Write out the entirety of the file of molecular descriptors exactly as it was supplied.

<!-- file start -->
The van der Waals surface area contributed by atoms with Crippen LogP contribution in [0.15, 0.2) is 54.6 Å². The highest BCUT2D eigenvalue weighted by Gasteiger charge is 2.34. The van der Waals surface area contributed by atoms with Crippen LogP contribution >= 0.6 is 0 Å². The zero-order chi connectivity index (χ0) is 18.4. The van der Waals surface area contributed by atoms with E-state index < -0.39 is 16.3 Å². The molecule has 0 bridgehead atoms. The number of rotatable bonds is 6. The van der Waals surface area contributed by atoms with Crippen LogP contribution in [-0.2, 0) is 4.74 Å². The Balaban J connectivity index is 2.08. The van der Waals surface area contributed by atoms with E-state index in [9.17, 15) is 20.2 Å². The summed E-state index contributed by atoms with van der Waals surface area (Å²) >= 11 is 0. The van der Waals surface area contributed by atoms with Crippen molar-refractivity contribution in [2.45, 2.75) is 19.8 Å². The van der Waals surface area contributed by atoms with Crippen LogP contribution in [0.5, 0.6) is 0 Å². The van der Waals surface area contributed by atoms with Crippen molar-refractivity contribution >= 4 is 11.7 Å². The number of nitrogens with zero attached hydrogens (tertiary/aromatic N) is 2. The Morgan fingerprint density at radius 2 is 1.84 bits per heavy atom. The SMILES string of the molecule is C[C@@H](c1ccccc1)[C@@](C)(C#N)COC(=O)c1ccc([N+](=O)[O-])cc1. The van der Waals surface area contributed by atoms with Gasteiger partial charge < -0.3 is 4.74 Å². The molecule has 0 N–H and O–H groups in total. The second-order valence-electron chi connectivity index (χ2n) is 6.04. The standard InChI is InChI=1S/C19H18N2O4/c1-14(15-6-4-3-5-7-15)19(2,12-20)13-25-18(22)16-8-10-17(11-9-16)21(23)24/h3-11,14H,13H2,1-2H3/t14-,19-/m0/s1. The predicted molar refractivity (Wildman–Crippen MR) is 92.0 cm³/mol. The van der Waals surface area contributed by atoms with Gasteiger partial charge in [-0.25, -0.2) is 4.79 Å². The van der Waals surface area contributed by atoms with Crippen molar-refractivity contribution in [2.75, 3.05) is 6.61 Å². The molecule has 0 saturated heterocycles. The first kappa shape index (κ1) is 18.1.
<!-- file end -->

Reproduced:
The van der Waals surface area contributed by atoms with Crippen LogP contribution in [0.15, 0.2) is 54.6 Å². The highest BCUT2D eigenvalue weighted by Gasteiger charge is 2.34. The van der Waals surface area contributed by atoms with Crippen LogP contribution >= 0.6 is 0 Å². The zero-order chi connectivity index (χ0) is 18.4. The van der Waals surface area contributed by atoms with E-state index < -0.39 is 16.3 Å². The molecule has 0 bridgehead atoms. The number of rotatable bonds is 6. The van der Waals surface area contributed by atoms with Crippen LogP contribution in [-0.2, 0) is 4.74 Å². The Balaban J connectivity index is 2.08. The van der Waals surface area contributed by atoms with E-state index in [9.17, 15) is 20.2 Å². The summed E-state index contributed by atoms with van der Waals surface area (Å²) >= 11 is 0. The van der Waals surface area contributed by atoms with Crippen molar-refractivity contribution in [2.45, 2.75) is 19.8 Å². The van der Waals surface area contributed by atoms with Crippen LogP contribution in [0.5, 0.6) is 0 Å². The van der Waals surface area contributed by atoms with Crippen molar-refractivity contribution >= 4 is 11.7 Å². The number of nitrogens with zero attached hydrogens (tertiary/aromatic N) is 2. The Morgan fingerprint density at radius 2 is 1.84 bits per heavy atom. The SMILES string of the molecule is C[C@@H](c1ccccc1)[C@@](C)(C#N)COC(=O)c1ccc([N+](=O)[O-])cc1. The van der Waals surface area contributed by atoms with Gasteiger partial charge < -0.3 is 4.74 Å². The molecule has 0 N–H and O–H groups in total. The second-order valence-electron chi connectivity index (χ2n) is 6.04. The standard InChI is InChI=1S/C19H18N2O4/c1-14(15-6-4-3-5-7-15)19(2,12-20)13-25-18(22)16-8-10-17(11-9-16)21(23)24/h3-11,14H,13H2,1-2H3/t14-,19-/m0/s1. The predicted molar refractivity (Wildman–Crippen MR) is 92.0 cm³/mol. The van der Waals surface area contributed by atoms with Gasteiger partial charge in [-0.25, -0.2) is 4.79 Å². The van der Waals surface area contributed by atoms with Crippen molar-refractivity contribution in [2.75, 3.05) is 6.61 Å². The molecule has 0 saturated heterocycles. The first kappa shape index (κ1) is 18.1.